Photography students reprise course with narrative gallery

As Art Professor Andrew Ross, right, takes photos, Art student Danielle Green, left, discusses her photo narrative book that she created as part of Ross's photography class.

Photography students reunited on Feb. 1 to celebrate the opening of The Photo Narrative Book gallery, the culmination of a semester-long project.

The students goal was to create a body of work that showcased both ideas and styles in a format that would be presented as a book, all while being aware of sequencing and story-telling.

Each students’ narrative represented their unique story.

For senior Cari Wolfe, that narrative came in the form of a poem on roads. In her project, she wrote a poem describing the twists and turns that life takes.

“I always get a sense of peace when I go on a long drive,” Wolfe wrote. “This book is meant to be encouraging; no matter what you’re going though in life, no matter how rough life may seem, just keep going.”

One of the challenges that each student faced was turning an image-based project into a book.

Library staff members Karen Montgomery and Christi Wayne examine the photography books created by Art Professor Andrew Ross's Fall Photography class. The class was exhibiting some of their work at the McConnell Library. 

Senior Danielle Green showed the process of the Van Dyke photography process – a brown-colored photographic print - from the original digital image to a digital negative, which resulted in the completed Van Dyke photograph. Green also included trial and error photographs in her narrative book.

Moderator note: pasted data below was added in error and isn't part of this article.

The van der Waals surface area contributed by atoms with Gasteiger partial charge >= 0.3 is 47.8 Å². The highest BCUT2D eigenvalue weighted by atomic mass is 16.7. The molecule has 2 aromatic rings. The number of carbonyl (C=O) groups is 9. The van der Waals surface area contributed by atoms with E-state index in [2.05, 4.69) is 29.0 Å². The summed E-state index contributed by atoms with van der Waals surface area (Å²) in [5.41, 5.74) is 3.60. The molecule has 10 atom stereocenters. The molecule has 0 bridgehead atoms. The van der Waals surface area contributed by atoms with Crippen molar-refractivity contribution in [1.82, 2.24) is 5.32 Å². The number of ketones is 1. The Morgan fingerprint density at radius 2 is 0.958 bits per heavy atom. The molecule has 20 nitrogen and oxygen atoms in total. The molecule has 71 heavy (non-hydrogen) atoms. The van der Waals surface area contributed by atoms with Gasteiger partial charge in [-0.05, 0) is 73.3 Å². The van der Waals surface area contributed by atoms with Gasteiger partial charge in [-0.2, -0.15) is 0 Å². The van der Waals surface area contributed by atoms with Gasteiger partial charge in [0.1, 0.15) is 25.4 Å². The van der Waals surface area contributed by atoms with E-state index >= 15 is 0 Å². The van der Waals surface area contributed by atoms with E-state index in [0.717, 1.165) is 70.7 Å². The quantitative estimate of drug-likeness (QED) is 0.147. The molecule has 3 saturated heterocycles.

“I thought it looked the best,” Green said. “I really wanted to take photographs of people and work on portraits.”

The varying processes were exemplified in senior Colton McConnell’s work. He did landscapes and portraits of Appalachia – but took all the photos using a large-format film camera before transferring the images to the digital realm. McConnell’s main image was a photograph of the Cascade Falls in Pembroke, Virginia.

“I thought it was a great way to capture images with extraordinary detail,” McConnell said.

Art student Allecia Taylor discusses her work which she published in a photography books as part of a Fall Art class with Art Professor Andrew Ross.

Another student in the course took a different approach – one that involved dismantling a photograph to a basic state. Senior Cat Baker de-constructed photographs by destroying them. Baker took the left-over pigments and paper and scratched and burned the remnants to find out if the leftovers pieces still made a photograph.

Senior Dimi Drivas’ book “Anonymous” incorporated deeper shadows into her work. While still a book, Drivas presented her narrative in a film-like manner. Each photograph was taken in the style of a cinematic still.

The Photo Narrative Gallery, which includes these works and more, is on display in the McConnell Library event space until March 3. For a full list of CVPA events, visit the CVPA event calendar.

Feb 9, 2017
Max Esterhuizen
(540) 831-7749